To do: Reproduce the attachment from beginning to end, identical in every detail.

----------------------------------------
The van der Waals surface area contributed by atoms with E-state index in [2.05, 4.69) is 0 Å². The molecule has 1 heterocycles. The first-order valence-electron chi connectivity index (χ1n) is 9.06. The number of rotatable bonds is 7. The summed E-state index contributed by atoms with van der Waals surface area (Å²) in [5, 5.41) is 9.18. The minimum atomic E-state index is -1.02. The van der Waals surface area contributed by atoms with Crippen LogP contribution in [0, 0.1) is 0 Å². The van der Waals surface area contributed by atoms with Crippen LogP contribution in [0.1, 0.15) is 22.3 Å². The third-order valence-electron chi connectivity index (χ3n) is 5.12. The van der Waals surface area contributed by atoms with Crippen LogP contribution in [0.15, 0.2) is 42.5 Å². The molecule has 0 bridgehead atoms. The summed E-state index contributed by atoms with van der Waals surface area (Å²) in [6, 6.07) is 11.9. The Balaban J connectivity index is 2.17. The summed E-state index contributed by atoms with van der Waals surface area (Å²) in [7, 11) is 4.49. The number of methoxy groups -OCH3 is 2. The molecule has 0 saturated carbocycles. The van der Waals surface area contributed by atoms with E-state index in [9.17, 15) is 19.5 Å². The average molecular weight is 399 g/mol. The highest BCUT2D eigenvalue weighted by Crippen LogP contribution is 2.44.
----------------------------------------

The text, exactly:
The van der Waals surface area contributed by atoms with E-state index in [2.05, 4.69) is 0 Å². The molecule has 1 heterocycles. The first-order valence-electron chi connectivity index (χ1n) is 9.06. The number of rotatable bonds is 7. The summed E-state index contributed by atoms with van der Waals surface area (Å²) in [5, 5.41) is 9.18. The minimum atomic E-state index is -1.02. The van der Waals surface area contributed by atoms with Crippen LogP contribution in [0, 0.1) is 0 Å². The van der Waals surface area contributed by atoms with Crippen LogP contribution in [0.1, 0.15) is 22.3 Å². The third-order valence-electron chi connectivity index (χ3n) is 5.12. The van der Waals surface area contributed by atoms with Crippen LogP contribution in [0.15, 0.2) is 42.5 Å². The molecule has 0 bridgehead atoms. The summed E-state index contributed by atoms with van der Waals surface area (Å²) in [6, 6.07) is 11.9. The Balaban J connectivity index is 2.17. The summed E-state index contributed by atoms with van der Waals surface area (Å²) in [7, 11) is 4.49. The number of methoxy groups -OCH3 is 2. The molecule has 0 saturated carbocycles. The van der Waals surface area contributed by atoms with E-state index in [9.17, 15) is 19.5 Å². The average molecular weight is 399 g/mol. The highest BCUT2D eigenvalue weighted by Crippen LogP contribution is 2.44.